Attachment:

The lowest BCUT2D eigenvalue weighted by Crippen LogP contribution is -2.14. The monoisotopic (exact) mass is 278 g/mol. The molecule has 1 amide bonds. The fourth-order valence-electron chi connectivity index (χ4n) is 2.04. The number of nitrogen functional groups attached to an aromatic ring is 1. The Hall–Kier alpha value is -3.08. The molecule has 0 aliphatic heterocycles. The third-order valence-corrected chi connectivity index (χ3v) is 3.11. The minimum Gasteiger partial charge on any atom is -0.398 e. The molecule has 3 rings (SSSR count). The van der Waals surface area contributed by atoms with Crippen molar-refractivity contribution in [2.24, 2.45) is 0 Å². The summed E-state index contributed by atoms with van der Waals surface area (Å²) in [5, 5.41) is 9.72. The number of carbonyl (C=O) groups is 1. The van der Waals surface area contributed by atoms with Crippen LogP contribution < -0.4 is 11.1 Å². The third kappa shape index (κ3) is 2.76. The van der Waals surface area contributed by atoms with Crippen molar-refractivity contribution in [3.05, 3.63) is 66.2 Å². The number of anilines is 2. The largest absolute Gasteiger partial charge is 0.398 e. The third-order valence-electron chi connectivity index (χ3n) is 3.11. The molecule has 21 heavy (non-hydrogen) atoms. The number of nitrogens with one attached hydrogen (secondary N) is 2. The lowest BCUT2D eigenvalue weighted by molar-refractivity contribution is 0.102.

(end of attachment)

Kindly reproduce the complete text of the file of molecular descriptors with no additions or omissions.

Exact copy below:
The lowest BCUT2D eigenvalue weighted by Crippen LogP contribution is -2.14. The monoisotopic (exact) mass is 278 g/mol. The molecule has 1 amide bonds. The fourth-order valence-electron chi connectivity index (χ4n) is 2.04. The number of nitrogen functional groups attached to an aromatic ring is 1. The Hall–Kier alpha value is -3.08. The molecule has 0 aliphatic heterocycles. The third-order valence-corrected chi connectivity index (χ3v) is 3.11. The minimum Gasteiger partial charge on any atom is -0.398 e. The molecule has 3 rings (SSSR count). The van der Waals surface area contributed by atoms with Crippen molar-refractivity contribution in [2.24, 2.45) is 0 Å². The summed E-state index contributed by atoms with van der Waals surface area (Å²) in [5, 5.41) is 9.72. The number of carbonyl (C=O) groups is 1. The van der Waals surface area contributed by atoms with Crippen LogP contribution < -0.4 is 11.1 Å². The third kappa shape index (κ3) is 2.76. The van der Waals surface area contributed by atoms with Crippen molar-refractivity contribution in [3.05, 3.63) is 66.2 Å². The number of anilines is 2. The largest absolute Gasteiger partial charge is 0.398 e. The third-order valence-electron chi connectivity index (χ3n) is 3.11. The molecule has 21 heavy (non-hydrogen) atoms. The number of nitrogens with one attached hydrogen (secondary N) is 2. The lowest BCUT2D eigenvalue weighted by molar-refractivity contribution is 0.102.